I like to workout at home with weights a few times a week, and also on my stationary bike.  I just hook my road bike to a little trainer.  You can find these for cheaper than the link I provided, and it is very good for people without a lot of space at home. 

 

Maybe you are feeling afraid that you're going to overdo it?  One great thing to remember is to always listen to your body.  To do this, take things slowly.  Do your research about proper form. Instead of just rushing ahead and doing lunges and squats because you think you know how to do them, get on Google and read some materials  or watch a video about how to align yourself.  Always stop when you feel anything uncomfortable.  If anything gives you anxiety, toss it away.  Let your time be one of experimentation and empowerment. 

 

I hope that helps?

post #13 of 17
Thread Starter 

That is some great advice. I'm sort of in the same boat - I used to be more active and am really not so much lately but want to start exercising again now that I'm pregnant. I've been trying to go for walks when it's nice out, but I live in Vancouver and it's raining most of the time this time of year. Not to mention that it gets dark at 4pm. I'm trying to add in some little exercises here and there.

 

So far, I'm cracking myself up because whenever I go to the washroom at work (and I remember) I try and do some squats and wall sits when I'm in there. haha. I figure I need to stretch after sitting for so long anyway! It's a start.

post #14 of 17

Right now I'm trying to get back to doing the elliptical(when it too cold or rainy) 5 days a week and going for walks(when its nice). Also I would like to start doing my body weight exercises again. Bench or chair squats, wall push ups,hand and knee planks for the core, assisted pull ups, stuff like that.

I was doing all this before getting pregnant and naively thought I would just continue. Now that I am feeling much better its just a matter of getting back in the habit. 

post #15 of 17

For some reason I thought the exercise ball at my office was more deflated than it is. It's still kind of usable. I'm going to put a reminder in to go in and do pelvic tilts daily.

post #16 of 17

I thought I'd share this link to a local newspaper article about prenatal fitness. I was one of the people interviewed.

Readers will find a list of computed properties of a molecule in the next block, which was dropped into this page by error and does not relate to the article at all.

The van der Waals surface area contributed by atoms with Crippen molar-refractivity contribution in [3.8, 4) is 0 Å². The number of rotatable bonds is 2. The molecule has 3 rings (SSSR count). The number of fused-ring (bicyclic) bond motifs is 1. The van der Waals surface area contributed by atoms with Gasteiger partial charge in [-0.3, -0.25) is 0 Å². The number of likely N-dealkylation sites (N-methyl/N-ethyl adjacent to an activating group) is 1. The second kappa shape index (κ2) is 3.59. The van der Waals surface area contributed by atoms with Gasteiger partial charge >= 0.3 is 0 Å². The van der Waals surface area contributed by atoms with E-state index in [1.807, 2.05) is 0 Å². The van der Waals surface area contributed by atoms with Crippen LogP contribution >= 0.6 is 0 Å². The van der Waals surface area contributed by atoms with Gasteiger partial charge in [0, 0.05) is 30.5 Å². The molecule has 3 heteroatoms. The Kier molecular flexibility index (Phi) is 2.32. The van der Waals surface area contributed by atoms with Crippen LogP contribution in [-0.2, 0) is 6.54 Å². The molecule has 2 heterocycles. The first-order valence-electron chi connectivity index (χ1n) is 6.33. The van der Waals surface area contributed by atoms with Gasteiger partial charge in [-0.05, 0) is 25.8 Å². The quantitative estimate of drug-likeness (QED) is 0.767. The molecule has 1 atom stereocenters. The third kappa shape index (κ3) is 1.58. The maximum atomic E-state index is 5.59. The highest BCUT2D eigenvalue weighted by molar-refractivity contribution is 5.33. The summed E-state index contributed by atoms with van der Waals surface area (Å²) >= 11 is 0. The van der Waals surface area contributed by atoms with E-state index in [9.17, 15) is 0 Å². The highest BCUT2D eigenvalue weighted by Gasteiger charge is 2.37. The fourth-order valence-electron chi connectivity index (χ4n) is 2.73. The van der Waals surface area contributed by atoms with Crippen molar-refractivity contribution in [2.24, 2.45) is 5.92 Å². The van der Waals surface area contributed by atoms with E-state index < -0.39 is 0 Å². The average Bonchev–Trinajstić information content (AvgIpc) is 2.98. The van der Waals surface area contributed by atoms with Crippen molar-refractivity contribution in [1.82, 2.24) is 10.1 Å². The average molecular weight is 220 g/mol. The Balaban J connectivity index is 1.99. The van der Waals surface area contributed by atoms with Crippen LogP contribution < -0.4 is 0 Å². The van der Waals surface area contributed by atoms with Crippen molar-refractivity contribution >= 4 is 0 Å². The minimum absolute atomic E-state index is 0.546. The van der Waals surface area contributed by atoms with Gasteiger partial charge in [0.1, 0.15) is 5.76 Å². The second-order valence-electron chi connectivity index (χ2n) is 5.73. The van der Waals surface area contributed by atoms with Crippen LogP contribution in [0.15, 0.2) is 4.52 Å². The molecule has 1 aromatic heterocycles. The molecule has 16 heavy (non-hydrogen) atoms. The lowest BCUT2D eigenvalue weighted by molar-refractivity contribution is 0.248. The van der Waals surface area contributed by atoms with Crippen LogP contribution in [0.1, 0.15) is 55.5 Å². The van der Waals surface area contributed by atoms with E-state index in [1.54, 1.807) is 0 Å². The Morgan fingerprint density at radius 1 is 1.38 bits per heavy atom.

http://www.winnipegfreepress.com/our-communities/herald/Expectant-mothers-keeping-fit-139305073.html

post #17 of 17

Very cool, prairie girl! I like the idea of prenatal classes. Those sound great.

 

I was coming on here to ask if anyone knows whether feeling a stretching or pulling sensation in your abdomen is necessarily a bad thing. My personal trainer (who I saw a few times to get prenatal workout ideas early on in the pregnancy) gave me an exercise to do where, in the first trimester, I was lying flat on the bench with my arms extended straight back behind my head (or as close to it as I can) holding a dumbbell. On the exhale I pull the dumbbell up with my arms slightly bent so it's hanging over my face. The exertion is felt in the upper back muscles. The last couple of times I have done this, I put the bench on a slight incline so I wouldn't have to worry about the "no laying flat" prohibition. I could do a lat pull or something instead, but this is a really pleasant exercise to do because you get sort of a whole body stretch at the same time. Last night, though, I could feel a "pull" in the pit of my stomach when I had my arms extended back. I was wondering if maybe it was just the muscles temporarily squishing my uterus a bit (or maybe it was my bladder that I could feel) and therefore not a problem, but I also don't want to risk putting strain on anything that I shouldn't be.

 

I will ask my trainer as well, of course, but just wondered if anyone had experience with this. As I said, I do know that she was specifically giving me exercises that she thought would be good for prenatal, but I'm guessing the answer will be that if it doesn't feel right, I shouldn't do it... although it's sometimes tough for me to distinguish what feels OK and what doesn't.

  Return Home
  Back to Forum: July 2012 Birth Club
Mothering › Groups › July 2012 Birth Club › Discussions › Pregnant Exercising